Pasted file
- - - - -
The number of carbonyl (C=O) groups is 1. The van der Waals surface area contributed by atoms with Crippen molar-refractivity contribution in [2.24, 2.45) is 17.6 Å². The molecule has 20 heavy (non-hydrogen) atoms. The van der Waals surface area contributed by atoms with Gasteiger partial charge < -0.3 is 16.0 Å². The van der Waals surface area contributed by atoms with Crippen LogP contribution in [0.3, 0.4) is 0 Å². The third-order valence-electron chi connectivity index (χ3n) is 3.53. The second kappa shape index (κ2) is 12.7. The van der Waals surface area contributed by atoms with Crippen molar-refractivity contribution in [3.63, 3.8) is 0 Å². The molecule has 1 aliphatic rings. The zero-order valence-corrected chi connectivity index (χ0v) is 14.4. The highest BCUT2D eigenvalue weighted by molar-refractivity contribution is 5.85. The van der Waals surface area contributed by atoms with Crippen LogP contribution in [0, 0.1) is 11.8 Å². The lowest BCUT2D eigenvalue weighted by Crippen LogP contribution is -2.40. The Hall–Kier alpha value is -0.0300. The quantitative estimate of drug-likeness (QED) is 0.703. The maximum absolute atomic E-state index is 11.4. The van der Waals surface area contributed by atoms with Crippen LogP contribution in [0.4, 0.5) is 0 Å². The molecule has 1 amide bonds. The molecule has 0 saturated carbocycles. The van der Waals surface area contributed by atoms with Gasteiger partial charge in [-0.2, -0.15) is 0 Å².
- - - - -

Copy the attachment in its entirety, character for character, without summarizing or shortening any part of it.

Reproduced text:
The number of carbonyl (C=O) groups is 1. The van der Waals surface area contributed by atoms with Crippen molar-refractivity contribution in [2.24, 2.45) is 17.6 Å². The molecule has 20 heavy (non-hydrogen) atoms. The van der Waals surface area contributed by atoms with Gasteiger partial charge < -0.3 is 16.0 Å². The van der Waals surface area contributed by atoms with Crippen LogP contribution in [0.3, 0.4) is 0 Å². The third-order valence-electron chi connectivity index (χ3n) is 3.53. The second kappa shape index (κ2) is 12.7. The van der Waals surface area contributed by atoms with Crippen molar-refractivity contribution in [3.63, 3.8) is 0 Å². The molecule has 1 aliphatic rings. The zero-order valence-corrected chi connectivity index (χ0v) is 14.4. The highest BCUT2D eigenvalue weighted by molar-refractivity contribution is 5.85. The van der Waals surface area contributed by atoms with Crippen LogP contribution in [0, 0.1) is 11.8 Å². The lowest BCUT2D eigenvalue weighted by Crippen LogP contribution is -2.40. The Hall–Kier alpha value is -0.0300. The quantitative estimate of drug-likeness (QED) is 0.703. The maximum absolute atomic E-state index is 11.4. The van der Waals surface area contributed by atoms with Crippen LogP contribution in [0.4, 0.5) is 0 Å². The molecule has 1 amide bonds. The molecule has 0 saturated carbocycles. The van der Waals surface area contributed by atoms with Gasteiger partial charge in [-0.2, -0.15) is 0 Å².